Hotel giant Accor has reported that its global revenues dropped by 63% to €329m (£298m) which it attributed to the ongoing effects on the coronavirus pandemic.
The company also reported RevPAR fell by 62.8% during the third quarter of 2020, which it said was a “significant sequential improvement” in the wake of a “difficult” second quarter where RevPAR was down 88.2%.
It added this improvement reflects a recovery in business in all regions, and “most especially” in Europe during the summer season.
However, a downturn in leisure customers, in addition to the introduction of new restrictions after the end of August, pushed the recovery down in September.
Accor opened 57 hotels during the third quarter of the year, or 7,800 rooms. By the end of September 2020, the group was operating 750,135 rooms (5,121 hotels), with a pipeline of 208,000 rooms (1,192 hotels) running at 75% in emerging markets.
By the end of September 2020, 90% of the group’s hotels were open for business.
Sébastien Bazin, chairman and CEO, said: “Our performances during the third quarter point to a marked recovery of business during the summer season.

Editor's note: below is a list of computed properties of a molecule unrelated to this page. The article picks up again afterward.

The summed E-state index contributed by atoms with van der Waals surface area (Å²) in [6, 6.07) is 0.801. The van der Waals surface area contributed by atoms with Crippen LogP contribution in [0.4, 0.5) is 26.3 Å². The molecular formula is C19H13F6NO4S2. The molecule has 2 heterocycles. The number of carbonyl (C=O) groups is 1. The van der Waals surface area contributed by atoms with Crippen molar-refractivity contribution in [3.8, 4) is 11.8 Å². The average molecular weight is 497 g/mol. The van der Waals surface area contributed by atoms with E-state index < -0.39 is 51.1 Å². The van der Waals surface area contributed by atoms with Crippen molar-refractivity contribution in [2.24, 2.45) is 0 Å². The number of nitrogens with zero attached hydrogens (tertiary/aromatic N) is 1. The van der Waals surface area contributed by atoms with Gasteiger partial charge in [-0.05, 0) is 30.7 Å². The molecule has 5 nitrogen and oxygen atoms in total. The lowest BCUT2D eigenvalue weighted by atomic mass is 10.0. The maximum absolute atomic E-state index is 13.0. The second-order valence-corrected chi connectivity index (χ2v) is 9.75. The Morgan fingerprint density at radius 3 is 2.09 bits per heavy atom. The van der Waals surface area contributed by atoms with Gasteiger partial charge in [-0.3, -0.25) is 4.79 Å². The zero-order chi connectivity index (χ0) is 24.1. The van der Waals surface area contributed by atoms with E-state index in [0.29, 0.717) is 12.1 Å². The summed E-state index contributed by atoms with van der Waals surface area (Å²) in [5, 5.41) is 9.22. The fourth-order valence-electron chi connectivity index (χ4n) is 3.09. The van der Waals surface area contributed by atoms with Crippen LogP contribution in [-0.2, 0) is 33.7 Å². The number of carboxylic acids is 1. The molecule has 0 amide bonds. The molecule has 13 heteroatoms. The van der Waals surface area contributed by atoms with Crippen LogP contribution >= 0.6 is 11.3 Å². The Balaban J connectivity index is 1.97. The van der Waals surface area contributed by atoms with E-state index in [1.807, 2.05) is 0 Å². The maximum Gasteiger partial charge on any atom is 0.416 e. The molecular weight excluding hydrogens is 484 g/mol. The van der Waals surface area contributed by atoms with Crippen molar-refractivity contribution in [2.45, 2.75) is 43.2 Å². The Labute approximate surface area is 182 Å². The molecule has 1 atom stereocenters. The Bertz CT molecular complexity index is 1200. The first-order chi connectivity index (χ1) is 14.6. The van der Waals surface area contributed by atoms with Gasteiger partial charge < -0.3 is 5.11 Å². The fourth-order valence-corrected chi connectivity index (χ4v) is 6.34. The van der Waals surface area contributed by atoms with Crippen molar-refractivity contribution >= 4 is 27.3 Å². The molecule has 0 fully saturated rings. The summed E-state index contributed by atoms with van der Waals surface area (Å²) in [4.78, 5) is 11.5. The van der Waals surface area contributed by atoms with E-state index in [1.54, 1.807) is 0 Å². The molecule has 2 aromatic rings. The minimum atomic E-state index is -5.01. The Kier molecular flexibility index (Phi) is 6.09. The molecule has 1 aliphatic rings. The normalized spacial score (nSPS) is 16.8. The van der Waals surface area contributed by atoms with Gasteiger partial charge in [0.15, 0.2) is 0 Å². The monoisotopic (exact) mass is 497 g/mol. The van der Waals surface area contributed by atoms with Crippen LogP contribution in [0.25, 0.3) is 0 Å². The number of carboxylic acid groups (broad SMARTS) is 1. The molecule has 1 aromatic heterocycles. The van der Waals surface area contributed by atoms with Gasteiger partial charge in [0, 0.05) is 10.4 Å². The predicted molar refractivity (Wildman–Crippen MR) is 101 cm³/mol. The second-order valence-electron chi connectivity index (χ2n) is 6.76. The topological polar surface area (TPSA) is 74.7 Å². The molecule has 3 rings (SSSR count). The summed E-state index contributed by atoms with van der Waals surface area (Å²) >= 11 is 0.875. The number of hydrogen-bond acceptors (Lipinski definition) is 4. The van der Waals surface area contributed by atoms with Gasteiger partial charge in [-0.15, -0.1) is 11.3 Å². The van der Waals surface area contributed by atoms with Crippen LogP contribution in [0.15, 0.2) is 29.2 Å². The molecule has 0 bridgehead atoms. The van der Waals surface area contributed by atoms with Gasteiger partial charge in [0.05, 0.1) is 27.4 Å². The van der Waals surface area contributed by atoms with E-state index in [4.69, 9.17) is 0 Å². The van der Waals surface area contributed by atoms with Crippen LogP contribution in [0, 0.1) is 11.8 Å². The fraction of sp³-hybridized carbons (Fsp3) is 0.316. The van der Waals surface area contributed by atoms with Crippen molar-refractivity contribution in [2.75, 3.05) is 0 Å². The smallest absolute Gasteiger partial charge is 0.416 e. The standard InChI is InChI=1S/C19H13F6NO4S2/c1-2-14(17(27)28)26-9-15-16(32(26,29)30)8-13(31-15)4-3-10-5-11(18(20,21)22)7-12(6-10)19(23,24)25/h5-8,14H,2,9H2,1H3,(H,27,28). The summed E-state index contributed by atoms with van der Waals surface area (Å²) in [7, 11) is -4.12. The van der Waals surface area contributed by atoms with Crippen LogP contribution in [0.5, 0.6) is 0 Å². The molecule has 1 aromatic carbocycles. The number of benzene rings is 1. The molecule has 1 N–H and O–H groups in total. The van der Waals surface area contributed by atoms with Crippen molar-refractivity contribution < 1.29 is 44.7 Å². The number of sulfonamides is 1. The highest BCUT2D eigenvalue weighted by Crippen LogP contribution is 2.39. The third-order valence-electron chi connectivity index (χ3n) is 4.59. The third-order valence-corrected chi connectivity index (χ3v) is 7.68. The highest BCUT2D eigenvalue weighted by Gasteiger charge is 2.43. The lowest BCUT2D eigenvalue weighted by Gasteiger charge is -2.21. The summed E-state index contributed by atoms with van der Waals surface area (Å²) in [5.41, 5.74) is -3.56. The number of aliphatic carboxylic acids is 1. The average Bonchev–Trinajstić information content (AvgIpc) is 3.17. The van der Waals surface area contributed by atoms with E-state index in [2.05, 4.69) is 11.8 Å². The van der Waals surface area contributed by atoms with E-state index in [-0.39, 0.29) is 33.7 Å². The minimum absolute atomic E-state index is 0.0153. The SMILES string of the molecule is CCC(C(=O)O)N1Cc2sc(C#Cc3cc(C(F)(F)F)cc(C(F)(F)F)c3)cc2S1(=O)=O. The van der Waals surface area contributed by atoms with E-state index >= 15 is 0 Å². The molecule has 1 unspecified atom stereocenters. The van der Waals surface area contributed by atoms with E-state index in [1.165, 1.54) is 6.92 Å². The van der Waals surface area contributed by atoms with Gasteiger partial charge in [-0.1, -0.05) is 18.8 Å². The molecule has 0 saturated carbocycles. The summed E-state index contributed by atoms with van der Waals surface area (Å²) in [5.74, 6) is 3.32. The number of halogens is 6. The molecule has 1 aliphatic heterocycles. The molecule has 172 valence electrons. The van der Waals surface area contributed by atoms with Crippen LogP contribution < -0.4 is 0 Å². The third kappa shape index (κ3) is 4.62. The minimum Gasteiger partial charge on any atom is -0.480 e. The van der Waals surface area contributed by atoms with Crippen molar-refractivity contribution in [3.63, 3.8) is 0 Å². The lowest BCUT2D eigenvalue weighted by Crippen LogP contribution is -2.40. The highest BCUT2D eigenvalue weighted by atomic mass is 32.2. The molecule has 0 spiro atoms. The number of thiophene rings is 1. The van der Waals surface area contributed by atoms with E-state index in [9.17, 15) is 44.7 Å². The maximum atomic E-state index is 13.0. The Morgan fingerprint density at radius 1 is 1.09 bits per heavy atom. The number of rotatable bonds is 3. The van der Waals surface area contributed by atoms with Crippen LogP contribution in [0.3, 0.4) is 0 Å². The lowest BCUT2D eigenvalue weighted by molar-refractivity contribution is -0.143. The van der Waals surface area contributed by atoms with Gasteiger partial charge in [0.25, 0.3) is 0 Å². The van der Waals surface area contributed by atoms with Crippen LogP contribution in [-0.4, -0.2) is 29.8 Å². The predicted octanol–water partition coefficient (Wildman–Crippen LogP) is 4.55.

“The worst of the crisis is now behind us, but our main markets are still substantially affected by the measures rolled out to combat the health crisis. Only China reports solid performances and should swiftly recover its activity level pre-crisis.”
He added: “Against this still uncertain context, discipline, adaptability and cost control are critical. We keep transforming our organizations to make the group even more efficient, more agile, and focused on the most profitable and promising markets and segments.
“We are also deploying additional sources of revenue, in our hotels and in our loyalty program. These efforts will help us benefit faster from recovery and pursue our ambitious development of the group.”
Accor usually announces its annual EBITDA guidance when it presents the half-yearly results and revenue for the third quarter. However, it said due to the “present ever-changing environment and developments”, the Covid-19 crisis does not afford “sufficient visibility” for a reasonable target range to be provided.
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